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The ower oast Gazette.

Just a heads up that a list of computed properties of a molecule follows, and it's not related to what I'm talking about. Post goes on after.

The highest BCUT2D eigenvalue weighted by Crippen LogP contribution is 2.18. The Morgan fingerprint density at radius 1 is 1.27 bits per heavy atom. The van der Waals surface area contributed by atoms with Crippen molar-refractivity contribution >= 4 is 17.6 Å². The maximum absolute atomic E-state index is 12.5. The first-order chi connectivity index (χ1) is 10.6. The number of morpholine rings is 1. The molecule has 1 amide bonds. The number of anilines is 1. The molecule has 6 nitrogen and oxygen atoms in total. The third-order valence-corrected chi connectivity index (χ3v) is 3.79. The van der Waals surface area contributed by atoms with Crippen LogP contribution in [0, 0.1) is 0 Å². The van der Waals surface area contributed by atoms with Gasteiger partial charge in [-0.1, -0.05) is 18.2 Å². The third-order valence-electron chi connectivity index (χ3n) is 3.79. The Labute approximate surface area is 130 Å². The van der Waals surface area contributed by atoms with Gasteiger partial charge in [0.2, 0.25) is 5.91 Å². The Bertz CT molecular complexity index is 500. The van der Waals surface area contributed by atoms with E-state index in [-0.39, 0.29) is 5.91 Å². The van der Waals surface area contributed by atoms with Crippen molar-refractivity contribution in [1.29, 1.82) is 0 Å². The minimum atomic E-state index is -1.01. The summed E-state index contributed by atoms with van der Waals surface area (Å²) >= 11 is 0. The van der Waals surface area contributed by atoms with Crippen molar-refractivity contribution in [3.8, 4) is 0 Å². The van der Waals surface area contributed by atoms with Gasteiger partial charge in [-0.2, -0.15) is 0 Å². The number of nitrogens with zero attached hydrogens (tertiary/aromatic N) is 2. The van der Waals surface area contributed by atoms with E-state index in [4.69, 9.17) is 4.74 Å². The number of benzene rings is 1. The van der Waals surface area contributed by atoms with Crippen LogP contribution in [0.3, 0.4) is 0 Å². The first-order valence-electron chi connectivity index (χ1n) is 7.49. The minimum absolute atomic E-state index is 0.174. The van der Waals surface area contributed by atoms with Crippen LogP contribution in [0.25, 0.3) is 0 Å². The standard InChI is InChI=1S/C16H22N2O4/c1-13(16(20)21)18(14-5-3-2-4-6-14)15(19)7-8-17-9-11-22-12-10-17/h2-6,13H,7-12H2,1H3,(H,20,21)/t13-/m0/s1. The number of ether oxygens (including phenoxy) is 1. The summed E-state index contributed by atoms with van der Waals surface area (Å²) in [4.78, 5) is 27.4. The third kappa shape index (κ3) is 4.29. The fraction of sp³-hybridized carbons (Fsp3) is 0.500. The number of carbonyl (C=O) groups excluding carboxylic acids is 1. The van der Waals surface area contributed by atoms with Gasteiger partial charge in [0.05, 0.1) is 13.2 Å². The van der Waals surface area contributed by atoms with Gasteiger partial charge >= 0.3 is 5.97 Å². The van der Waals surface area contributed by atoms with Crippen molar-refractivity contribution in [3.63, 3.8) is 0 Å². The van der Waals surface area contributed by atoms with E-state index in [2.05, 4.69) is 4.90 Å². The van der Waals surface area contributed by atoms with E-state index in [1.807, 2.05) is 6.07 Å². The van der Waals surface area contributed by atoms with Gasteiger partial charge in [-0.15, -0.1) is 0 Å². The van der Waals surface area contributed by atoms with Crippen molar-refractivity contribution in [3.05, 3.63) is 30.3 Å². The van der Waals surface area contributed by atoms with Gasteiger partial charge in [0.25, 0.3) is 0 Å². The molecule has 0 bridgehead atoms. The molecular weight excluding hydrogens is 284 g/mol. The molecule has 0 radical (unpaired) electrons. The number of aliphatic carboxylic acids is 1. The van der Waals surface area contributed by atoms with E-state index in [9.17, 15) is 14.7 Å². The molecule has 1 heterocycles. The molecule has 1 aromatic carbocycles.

DEVOTED TO THE INTERESTS OF THE LOWER COAST: AGRICULTURE, HORTICULTURE, FISHERIES AND COMMERCE NUMBER 11. VOLUME I. POINTE-A-LAHACHE, LA., SATURDAY, MARCH 13, 1909. VA NURSE'-A-LE"ENC, ,E .S Oa NLANDIAO C.P.JVQV1 PIAMUJIN #yn VM JgCRETA*Y JC.Mtz~lv 1055 w. W/C ZRJNM4A y JtACOd /. 9, CMINuf AT7O70'lY da CjtCeLWaX a'--ae-J// th III, it ~tilII ? plc ti GZOROL sw L HEYA4 51 LRANr N N/fCNOC ,-- Jecee r.*e y AofrTA.,r7Z -id N47 it 6GNL/rAL. e-fs)ýO b C /LhA/f N . 7APr t t R/CNA'.D A· dALLd-34l L fAMI.r W/tJ'OM J5Kie r oqleiea%'tRYff: /N7"ý/ C.AR AGR/ ULTUý6Lý ý ýacNA'AieJ'e .'4GhL-' cL-, cJ CRCr 00sf COMnw.cL-G_ ý- -EO~Livý,ý at t] PRESIDENT TAFT'S if OFFICIAL FAMILY Mr. H. I SKETCHES OF THE NINE gave EMINENT MEN FORM- post ING HIS CABINET. He mas Mr. P. C. KNOX HEADS THE GROUP o., Var achi Pennsylvani5n is Secretary of State- bee: Franklin MacVeagh, Chicago Mer chant,' Holds the Treasury Portfo- si lio-Jacob M. Dickinson, Tennessee the Democrat, to Manage the Army- sec Affairs of the Agricultural Depart- N, a ment Left in James Wilson's Te: Hands. wh St. Phtiander Chase Knox of Pennsyl- bet waana, secretary of state in the cab of ns: . of President Taft, was born at St. Ihowavnylle, Pa., in 1853. He was of graduated from Mount Union college, he Ohio, in 1872, and three years later of was admitted to the bar. During the p Y ar 1876 and 1877 he served as as ci Siltif t United States district attorney lic for the western district of Pennsyl- ha trata. In the latter year he formed Ts a law prtnerbhip with James H. Reed ml w teh etit exists and which has rep- at, meated many large corporations, in- se ::. laing the Carnegie Company. Mr. th ;i.:..; . entered President McKinleY's ad : abilet as attorney general in April; tb : 6- serving until 1904, when he was ulehte Uaited States senator from pe*V, ari la. The latter position he n : g edl to becoma the head of Prei- cl deot Tltats cabinet. a . Wsn Retains His Plao* : l: one member of the Roosevelt B I ts a retains his portfolio under o : . fa. ThTA t i James Wilson of b S:ow secretary of agrioulture. So ex- c, ~· had- bee his work in that post. a .. there was no serious talk t fa 4. :i n change. Born in eotlandtn b 11h5,. Er Wilson came to the United c awva n S1 san three years later o iIOWaS. In 1861 he engaged in t IrE~ISS in Tasm county. He was a t of. the Iowa assembly for C gesSe is aba speaker of the ' nr on session, and also was a t ,, 1of th e Iow a state railw ay b p ul&. be he was electeb , t.eapegs, serving two terms, and I ,. a se":t t , the. pational legslature na fur one term In 1888. Ite was Sof th State university of ` Sy t 87A, s74'ad ind 1890 was . s[v A director otfthe agricultural ox , i sptation sad professor of agri `.' at .the Iowa Agricultural col IJ. In 1897 he became e (V agricalture. ` ;: , ilmficV for the Treasury. NI n . .faVles , secretary of the ;, w :born on a farm in ýce eq uy, $'ennsylvanta, gradu Oin,. it -18 lP and '.from. ' f rhI :scphool 1884. He .'be .. otla n New York StBk~heith toeid itim to aban he re. t to cameav. tis eandother. commor t~Inp the -bfit ~4.i4Opirii b5#k·9f tb~ bas ia~lviniiji h~th. at the University of Leipsiz and in the Bi Paris. He served several times by special commission on the supreme was q bench of Tennessee and was assist- in offi ant attorney general of the United tice in States in 1895-97. Mr. Postmaster General Hitchcock. dress The first cabinet officer selected by chaml Mr. Taft after his election was Frank H. Hitchcock of Massachusetts, who Why gave up his place as first assistant corted postmaster general to manage success- the se fully the Taft presidential campaign. Mrs. He has been given the office of post- and D master general in the new cabinet. Mr. Hitchcock was born at Amherst, Pr O., in 1867, and graduated from Har- Pre vard in 1891 and from Columbia Law capite school in, 1894. Since 1891 he has corte been a government official. New Nagel Has Commerce Portfolio. was Missouri has been rewarded for its block switch to the Republican column by New the appointment of Charles Nagel as secretary of commerce and labor. Mr. Ta Nagel is a leading lawyer of St. lower Louis and the west. He was born in Sheri -Texas in 1849, moved to St. Louis cords when a child and graduated from the distil St. Louis Law school in 1873. He has the been senior member of the law firm t of Nagel & Kirby, professor in the o St. Louis Law school and a trustee ward of Washington university. In 1881-83 imm . he was a member of the Missouri house froni r of representatives, and in 1893-97 was thei president of the St. Louis city coun- more ' cil. He is a member of the Repub- the y lican national committee and for years exec has been an intimate friend of Mr. p, d Taft. He was one of Mr. Roosevelt's Pre most enthusiastic supporters. As an Sattorney Mr. Nagel was identified with o several important cases dealing with T r. the numerous complications in the affairs of the Five Civilized Tribes in [I the then Indian territory. or i Navy Under Meyer's Charge. on m President Taft's secretary of the ies. navy, George Von L. Meyer of Massa- S i' chusetts, has had wide experience as cha a business man, legislator, diplomat rest and cabinet officer. He was born in sidi Boston in 1858 and graduated from Pre or Harvard in 1879. He then entered I of business and has been prominently the W conected with a number of financial fl* and mercantile concerns.' His career tio of as a public official began in 1889, when ps Ia he was elected to the Boston common Ip ed council. He then served on the board oai ter of aldermen, and in 1892-96 he was a in member of the Massachusetts isgisla- ti a ture, the last two years being speaker 11 for of the house. In 1900 Mr. Meyer was the: sent to Italy as American ambassador, S and in 1905 was transferred to Rus- ea tay l sa. In January, 1907, President sit ted Roosevelt called him home to enter hit and his cabinet as postmaster general. of re This portfolio he has relinquished for co Was that of the navy. Mr. Meyer's home is cl of Hamilton, Mass. in IF" Ballinger Secretary of Interior. 1. After about one year's service as pl- comiPissioner of the general land of- K col- Soe, Richard A. Ballinger of Seattle, ,me Wash., has entered the cabinet as secretary of the interior. I4e is a e native of iowa, having been born in tl the Boonesboro in 1868. After attending ti in the University of Kansas and Wash ad- burn college at Topeka, he went to a ron Williams . college, graduating in 1884 h ibe- and afterward studying law and re- b [ork moving to Washington. He was f an- United States court commissioner in r ag 1890-92 and later was judge of the 4 eery spreme court in Jefferson county, t mer- Wash. rge Attorney General Wickbrsham. i net t0eoe W. Wickeresham, who be it comesi President Taft's attorney gen iCto raln, has had the reputation of being otone of the ablestl Iawere in New y#rk eity. Born a Plttubrs in 1858, b stadle ovil engineeri g in lLebhish i. r andin t8O0 gra4uated from ,shoIl of the Univerasty of to vb. , r· ~ i~lae~ t SNOW STORM MARS INAUuURAL Great Crowds Which Had Gone to Washington to Witness Ceremonies Were Disappointed. Day Was One of Continuous Ovation to the New Chief Ex ecutive-Ex=President Roosevelt Leaves Capital City Immediately After Taft's Inauguration. ashington.--William H. Taft, of A wet Ohio, and .lames S. Sherman, of New stinging York, were inaugurated at noon Thurs- the nigh day as president and vice-president of phone a the United States. The ceremony of the cutting inauguration was accomplished with all municat due formality and finality, but under country most unusual conditions, owing to a ter- filled th rific blizzard which swept over the na- or more tional capital, paralyzing street traffic, The v destroying conmunication with the out- prettiesi side world and bringing dismay to the immens' thousands of assembled visitors who of marc had gathered in expectation of the usual able by spectacular demonstration. The main change in the program was Stree in the inaugural address, usually deliv- extent ered from the east portico of the capitol, of thou but pronounced by Taft in the senate the ina chamber. Presi Same Simple Ceremony. last ni Mr. Taft's induction into office was guests the same simple ceremony devised in the "I a early days of the republic. He swore day w to uphold and defend the constitution, to United enforce all laws and to protect the re- of Taf public against all enemies, both foreign House and domestic. winter The oath was administered by Chief clingin Justice Fuller, who was officiating at tranaf such a ceremony for the last time in his into a notable career as the chief presiding offi- white cer of the country's highest court. The President Roosevelt, who had become was si again a private citizen of the United ised ti States when President Taft had kissed tacles the Bible in consummation of his oath, Penns a was quick to congratulate his successor Wa t. in office, being second to the chief jus- break d tice in exercising that privilege. knew Mr. Taft delivered his inaugural ad- stand dress in abbreviated form in the senate sands I chamber. k Escorted to Carriage. " Thi Lo When Taft had concluded he was es- know t corted to the waiting carriage outside whicl s the senate wing, and there was joined by gestil a. Mrs. Taft and Vice-President Sherman by h A and Mrs. Sherman fbr the return ride to ture. the White House. aboui President Roosevelt walked out of the with .w capitol amid a cheering throng, and, es- fall. as corted by nearly 1,400 members of the Tt New York county republican committee, defin was driven to the Union Station, several Thux Its blocks away, and boarded a train for to a bY New York and Oyster Bay. send as I Sherman Takes Oath. gove Ir. Taft's inauguration immediately fol St. lowed that of Vice-President James S. In Sherman, which was carried out in ac ls cordance with the original program. The met ma distinguished company which gathered in the senate to witness the inauguration was the of the vice-president, and which after ee ward was to have been escorted to the ..83 immense inaugural stand on the east use front of the capitol, simply remained in bliz ras their places in the chamber to view the out un- more impressive ceremonies attending ub- the induction into office of the new chief ars executive of the nation. ins Mr. Presient Roosevelt, arm in arm with 'It's President-elect Taft; entered the crowded mel Ba senate chamber shortly after 12 o'clock. sta rith \Outburst of Applause. vith The appearance of those two chief fig the ures in the day's events was a signal for a spontaneous outbreak of applause on the floor and of .cheers in the galler- i th. the ies. sea - Speaker Cannon entered the senate ne: Sas chamber at the head of the house of rep- the mat resentatives and took a place on the pre- to a in siding officer's bench by the side of Vice- w rom President Fairbanks. ered Prior to the entry of the members of tel atly the house and the distinguished invited se aelal guests, the senate had adopted a resolu reer tion of thanks to Mr. Fairbanks, who re- Se ohen plied with a farewell address. He then CO mon administered to Mr. Sherman the brief th oard oath of office prescribed by the constitu- hc I a tion and turned over to him the lresid aker ing officer's gavel. was Swept by Blizzard. aador Washington was swept by a blizzard h Rus- early in the day, and although Taft in- ec Ident sisted up to almost the last moment that P enter his inauguration should be held in front el e ral. of the capitol building, as planned, the I for committee on arrangements finally de me is cided that the ceremonies should be held 1 in the senate chamber. ii Dr. Taft said he did not mind the snow d e a and the wind in the least, but Senator d of- Knox, in charge of the program, declared I ttle, it would be unwise to subject the aged U t is chief justice and the oldest members of I i In the senate to the adverse weather cond. I indlug tions. Wash President Roosevelt and Taft were ea at to qorted to the capitol promptly at the a 1884 hour set, their progress through, the a d re- blinding snow being met with cheers was from a thin fringe of hardy spectators aer in who braved the elements and stood ankle ot the deep in snow and slush along the dis foety 5 tances of Pennsylvania avenue. The ptesidential party entered the cap am itol building at 11 o'clock and were es S1 corted to the president's room in the b en- senate wing. Up to the time of leaving e the White Uouse, Taft had his heart set a U88, pon taking the oath of office in front eehighof the multitude gathered on the capitol m.tfrom plu.. utlt of Ceremonies Indoous e a.. Alfter reaching the seatn however, 884 be ...e 1 #ef theoldtr members of the trm.to prientled at it was decided that . b Wmre:4htch tWr t t timnl be he l A wet, clinging snow, driven before a stinging northwest wind, fell throughout the night and wrought havoc with tele phone and telegraph wires, completely cutting off the capital city from conm munication with the remainder of the country for many hours. Snow and slush tilled the streets to the depth of a foot or more in places. The wind thrashed many of the city's prettiest decoroations to threads. The immense reviewing stands along the line of march were made well-nigh uninhabit able by the swirling snow. Thousands Delayed. Street car traffic was impeded to the extent of seriously delaying the arrival of thousands who had planned to attend the inaugural ceremonies. President-elect and Mrs. Taft spent last night at the White House as the guests of President and Mrs. Roosevelt. "I always knew it would be a cold day when I was made president of the United States," was the smiling remark of Taft, as he looked out of the White a House windows on one of the prettiest winter pictures ever seen. The snow, f clinging to trees and shrubbery, had t transformed the White House grounds i5 into a veritable fairyland of dazzling 1- white and fantastic forms. The parade planned for the afternoon Lo was so curtailed as to spoil what prom d ised to be one of the most splendid spec 1d tacles of marching men ever seen on h, Pennsylavnia avenue. )r Washington was filled with a record s- breaking throng whose disappointment knew no bounds. Owners of reviewing d- stands and ticket speculators lost thou te sands of dollars. Worst Storm in Years. The storm-the worst Washington has * 'known in ten years-followed weather de which for a time Wednesday was sug by gestive of late April. Fog was followed an I by heavy showers and rising tempera ture. Thunder ahd lightning played about the city in the afternoon, and then ;he with the coming night snow began to s- fall. ther he The weather bureau had sent out a onst, ec, definite promise of fair weather for ingt( al Thursday. Washingtonians were inclined 17th for to smile at the snow, as calculated to dec send cold shivers down the backs of the blen government's optimistic prophets. ever ol- Even Elements Protest. Ai a When Taft and President Roosevelt pars he met in the breakfast room of the White tary Sin House, Taft's greeting to the man he quel was soon to succeed was: wan ter- "Mr. President, even the elements pro. or ttest." pate nest "Mr. President-elect," quickly rejoined in Mr. Roosevelt, "I knew there would be a the blizzard clear up to the minute I went bar out of office.' Gec hief Notwithstanding the fury of the storm dea outside, there was happiness and cheer with inside the White House up to the mo- it vded ment that Taft and President Roosevelt p Lock, started for the capitol. pec Vice-President Fairbanks and the en- car fig tire membership of President Roosevelt's He cabinet had arrived by a quarter of ten. sin lause Roosevelt Says Good-Bye. ller- President Roosevelt and Mr. Taft left mu the White House at 10:10 on their jour- th mate ney to the capitol. As he came out of he rep- the front door, Roosevelt bade good-bye im to the various officers and attendants o Vice who were gathered on the portico. Taft followed. The president was first to en- P r of ter the carriage, taking the right-hand pe vited seat. th solu- Taft Followed and sat beside him. th ho re Senator Knox and Senator Lodge, of the C1 then cqmmittee on arranigements, also entered wi brief the carriage, which was drawn by four fa stitu- horses. resid- The two leading horses were unruly w and kicked out of the traces, and for a w tine it seemed that the driver would Y( irzard lose control. Everything was straight- E dt in- ened out, however, and the president and C tthat President-elect drove away amid the front cheers of the White House attendants. d,the Officers of President Roosevelt's cabi- tl y de- net also took earriages from the White u e held House to the capitol, being given places y in line immediately following the presi snow dential equippage. b nator Troop A, of Cleveland, the famous F clared Black Horse cavalry of the Ohio Nation agedal Guard, which has acted as escort to a 6 ere of number of presidents, performed a simi- a cond.- lar service Thursday. The large veter- t ans' escort also provided for the march ere e- to the capitol was on hand promptly, at the in spite of the storm, and were loudly h the cheered by the crowds which began to cheers Igather along Pennsylvania avenue in the_ ctators slush and snow after.10 o'oclock. Mrs. d ankle Roosevelt was the last of the president's he dis- family to leave the White House. Uses Taft Auto. he cap In the limousine automobile purchased ere es for the Taft family Mrs. Roosevelt took in the her final departure from the White leaving Rouse at 11 a.m. She was accompanied art Bet by two other ladies and Capt. Archibald in front W. Butt, Presidept Roosevelt'i chief mil eapitol itary aide. The auto ear proceeded di reetly to the Union Station, where Mrs. Roosevelt awaited the arrival of her hus o wever, a tiin the presidentigl smt of rooms. S ofthe Former Presidint Theodbre Roosevelt fed that and pr y left Wsshingto~ in a private in. LI "ar attached t thea Penssylvania be 'hel na lre ab leaVIng #lntion atO 3f ::i~~~PlaP ~·;~: I to' St. Patrick's Day Memories By DENIS A. McCARTHY (From his VIolume of Pcctry, "Voices of Erin.") Here in the strangers' city The winds blow bitter and keen, But over the sea in Ireland now I know that the fields are green; re Iknow that the fields are green, and the snow ne From the hills has melted awayba And the blackbird sings, an' the shamrock springs, th On dear St. Patrick's Day! ve t t I know that the bells are ringing From many a belfry quaint, In many a chapel the sagart tells at The glory of Ireland's saint; From many a cabin lowly and poor, FF From many a mansion gay, The strains arise to the list'ning skies Of sweet " St. Patrick's Day." I know that the boys are gathered SOutside on the village green, SWhere many a feat of stalwart strength I Enlivens the sunlit scene; And who would be blaming an Irish youth t For letting his glances stray e To the cailins dressed in their Sunday best It. On dear St. Patrick's Day? d Here in the strangers' city he Are fortune and fame galore. k The poor man's son may win if he will t A measure of golden store; At But ever when springtime comes again W, eI wish I were far away ad Where the Suir flows and the shamrock ds grows, ug On dear St. Patrick's Day ! ent ou St. Patrick's Greatness 1 T N Englishman who had emer toured the United thee States said to an zatio American friend: So, "I cannot understand Patri it. On the 22d of be, February I supposed scent there would be a grand national dem- Rom onstration in honor of George Wash- pove ington. But nothing occurred. On the glory 17th of March the city I was in was Ame decorated in green flags and Irish em- the blems fluttered everywhere, the hotel the menu card was in green ink and the men evening paper came out in green. on "Bands played in the streets, men Hall paraded, the city police force and mili- BRC tary turned out, there were balls, ban quets and public speaking. What I want to know is whether St. Patrick or George Washington is the nation's patron saint." H Some idea of how powerful a figure in a St. Patrick was may be gained by the comparing the memory of St. Patrick, born 1,535 years ago, with that of bac George Washington, who has been tha dead a little more than a century. hoz St. Patrick went into Ireland when try, it was plunged in the darkness of mal t paganism. He confronted a hostile wh( people with a dozen 'assistants. He the carried the new civilization with him. this S He met a fighting race and subdued it day a. single-handed. his His first work in reaching a com- an t munity was to preach the gospel in to - the native tongue of the people. This him he did with Pauline fervor and a fire of conviction which fired th.e heart and rid s imagination of the people. You can look at the work of any Irish priest tw to-day and see the duplication of St. an n- Patrick's method. First a talk to the ab people, then the building of a church, lig then the erection of a school, and rep ,I then the exhortation to practice the he Christian virtues, the succor of the ed widow and the orphans, the weak, the ur fallen and the aged. th Patrick established universiti's hl ly which, by the labor of the inmates, re a were self-sustaining, and to which the , ild youth of England flocked by thousands. m ht. Europe, during his lifetime, was in ,nd conflagration.. Hordes of the north, ol the Goths and Vandals, ravaged the south, and the lamp of learning, extinguished g' bi- on the continent, burned brightly in f the cloisters of the monasteries and a ite universities of Ireland. Patrick trans ,es lated nothing into Irish. He taught , eri- the Irish Latin and implanted, full born, the civilization of Christian ous Rome. t ion- He introduced the arts and crafts, o oa developed agriculture, taught industry, L imi- application and love of work. Institu ter- tions of learning, churches and homes ,rch of religious workers, training schools tly, and seminaries, were supported, not. by contributions, but by labor of the inmates. the From illeness to industry, from fighting to the arts of peace, from irs. Druidical worship to Christian prac it's tice and ideals, St. Patrick turned the whole island by personal effort and example, by incessant exhausting toil. ased He died as he lived, without the pos took session of a groat. rhite The arts and letters, science and inied biblical knowledge which fled from the ibald continent took refuge in the famous ml- schools which made Durrow and Ar d ragh the universities of the west. To the eternal honor of Irish hospitality Mrs. be it said that these thousands of hus- strangers from every country in Eu Oms. rope were not only welcomed, but sup evelt plied gratuitously with books, clothes ivate and food. rania The scholarship thus engendered re af 3 furnished Europe when, a century's anarchy over,the Irish mlssionaries emerged from schools and flashed over loaf c the charred remains of European civil four r zation the sacred light of learning. top o So, when the bearer of the name mick Patrick, laborer and toiler though he comk be, remembers that his title is de scended from one of the proudest in Rome, patrician, and thinks in hiS Th poverty and humility of the ancient tient glory of his people, where is there an sicial American who will not honor in him Th the survival through the centuries of becal the prid'e and learning and achieve abset ment of his ancestors, and join him tion on St. Patrick's day in singing "All pota Hall to St. Patrick?" enga BROUGHT OLD FOES TOGETHER. beA Two Results of Deep Potations on St terer Patrick's Day. dit Here is an echo of St. Patrick's day in a story that is going the rounds of the police oflcars in a certain district. .ery In fact, the story began two years back from the 17th of last March. At that time a certain son of Erin, in T honor of the patron saint of his coun- mot try, imbibed just freely enough to ro make him a bit peevish. A gentleman qua e whose aucestors hail from the land of su e the Kaiser Wilhelm did the same of . thing, possibly because it was not the abo day dedicated to the patron saint of his country-the average man can find it an excuse in anything when he wants one to take a little more than is good for wh s him. We ith such inspiration on St. Pat. agl d rick's day, 1907, it did not take much cat to get up a goodly-sized quarrel be- tel tween the Irishman and the German, and each said mean and horrid things e about the land which the other de h, lighted to honor. By and by it ed reached the "You're another" stage. he And for a whole year the two to he guardians of the peace were enemies. an he But on St. Patrick's day next year the twain again indulged in frequent or libations, and this time with different fo es, results, for each one was inspired he with a great and deep love for all to ds. mankind. ra in With this love in their hearts the di th, old enemies met. th, "Herman," said the Irishman, "be- la led gorra, but I'm a mane man. Will ye F in fergive and fergit for the sake of L Lnd auld times?" As- "Sure Mike, but dat iss von ting I u wht ill do." I ull There is not any moral to this story r ian unless it is that there are queerer t things than green snakes to be seen , on St. Patrick's day.-Cleveland s try, Leader. 1 .itu- -r_____ nes The "True Shamrock." 1 nols The "true shamrock" to an Irish not man, is the plant which is known by the that name around the spot of his or his father's birth. But the botanist rom has as much trouble in identifying it rom as he has in identifying the "mayflow rac- oer" of New England, a name Which is the applied in different localities to the and trailing arbutus, to the saxifrage, to toil. the hepatica and to two or three other pos- plants. In spite of the fact that the hailing arbutus is the mayflower of and New England literature, the word is the much more commonly and popularly nous applied to the saxifrage than it is to Ar- the arbutus. To ality St. Patrick's Iron Hand Bell. Is of No visible memorial of Patrick has Eu- escaped the chances of time with one sup- possible exception. This is a four thes sided iron hand bell, preserved in the national museum at Dublin, which, if d re it were not actually used by the saint, ury's may have been in use at Armagh a aries' hudred years or so after his death. A NURSE'S EXPERIENCE. Sackache, Pains in the Kidneys, Bloat. Ing, Etc., Overcome. A nurse is expected to know what to do for common ailments, and womr " r- T.. en who suffer back SAI"' ache, constant lan guor, and other com mon symptoms of kidney complaint, should be grateful to Mrs. Minnie S Turner, of E. B. St., Anadarko. Okla., or pointing out the way t find quick relief. Mrs. Turner used Doan's Kid ney Pills for a run-down condition, backache, pains in the sides and kid neys, bloated limbs, etc. "The way they have built me up is simply mar velous," says Mrs. Turner, who is a nurse. "My health improved rapid ly. Five boxes did so much for me I am telling everybody about it." Sold by all dealers. 50 cents a boxL Foster-Milburn Co.. Buffalo, N. Y. MADE HIM SIT UP. , r 4 j Wifle-I'll make you sorry you ever quarreled with me! Hubby-What will you do? Go home to your mother, I suppose? Wifie-No; I'll bring mother here! Lost Articles Department. Bridget, who had administered the culinary affairs of the Morse household for many years, was sometimes torn between her devotion to her mistress and loyalty to the small son of the house. "Bridget," said Mrs. Morse, in a tone of wonder, after an inspection of the storeroom, "where have those splendid red apples gone that the man brought yesterday-those four big ones?" "Well, now, ma'am," said poor Brid- - get, "I couldn't rightly say; but I'm thinkin' if you was to find where my ovel loaf o' hot gingerbread is, likely thim iill four red apples would be lyin' right on g top of it, an' I'm hopin' his little stum me mick can stand the sthrain."-Youth's Cde 'ompanion. st in Might Look for Recovery. hiE The following was told of the pa' dent tient of a well-known New York phy* e an sician: him The patient, an elderly gentleman, es of became quite ill while the doctor was dieve absent upon a vacation, the indisposi him tion being the result of too frequent A potations. A female nurse was at once engaged to care for him in his hotel. HER. A lady, residing in the same hotel, became aware of his illness, and in. i terested herself to the extent of one morning inquiring concerning his cown dition of the chambermaid. sday "Shure, ma'am," replied Maggie. Ida ot n' I think he do be getting alon strict. very well. The nurse was sittia' PS years Us lap this mornin'l" . At His First Visit. n, in The wide check of his suit and his oun- monocle proclaimed his nationality ;h to from afar. His first American ac. leman quaintance, met on the steamer, had and of supplied him with an immense amount same of strange and wonderful information ot the about the United States. nt of "And since you are an Englishman," in nd It was explained, "every store will at wants once charge you from five to ten times od for what they would ask an American." "Eh! What?" said the Britisher, SPat- aghast, and then with a look of great much cunning: "But, my word! I shawn't el be tell them, don't you know!" erman, - ----- things CONGENIAL WORK er de- And Strength to Perform It, age. A person in' good health is likell Stwo to have a genial disposition, ambition, nemies. and enjoy work. Syear On the other hand, if the digestive rquent organs have been upset by wrong iferent food, work becomes drudgery. spired "Until recently,"' writes a Washing or all ton girl, "I was a railroad stenog rapher, which means full work every t s the day. "Like many other girls alone in a a, "be. large city, I lived at a boarding house. Will ye For breakfast it was mush, greasy ske of meat, soggy cakes, black coffee, etc. "After a few months of this diet I Sting I used to feel sleepy and heavy in the mornings. My work seemed a ter s story rible effort, and I thought the work was qeerer to blame-too arduous. e seen "At home I had heard my father eveland speak of a young fellow who went long distances in the cold on Grape Nuts and cream and nothing more for breakfast. SIrish' "I concluded it it would tide him own by over a morning's heavy work, it might Shis or help me, so on my way home one botanist night I bought a package and next t fying it morning I had Grape-Nuts and milk aayfow' for breakfast. which is "I stuck to Grape-Nuts, and in less Sto the than two weeks I noticed improve fage, to ment. I can't just tell how well I re other felt, but I remember I used to walk hat the the 12 blocks to business and knew fwer of how good it was simply to live. rd "As to my work-well, did you ever opularly feel the delight of having congenial Sit is to work and the strength to perform it? That's how I felt. I truly believe Bell. there's life and vigor in every grain of trcck haas Grape-Nuts." i with one Name given by Postum Co., Battle a four- Creek, Mich. Read "The Road to Well ed in the ville," in pkgs. "There's a Reason." Ever read the above letter? A sew Swhich, it ee appears from time to time. 'be, the saint, are enuine, tre, and fal of humas rrmagh a iaterest.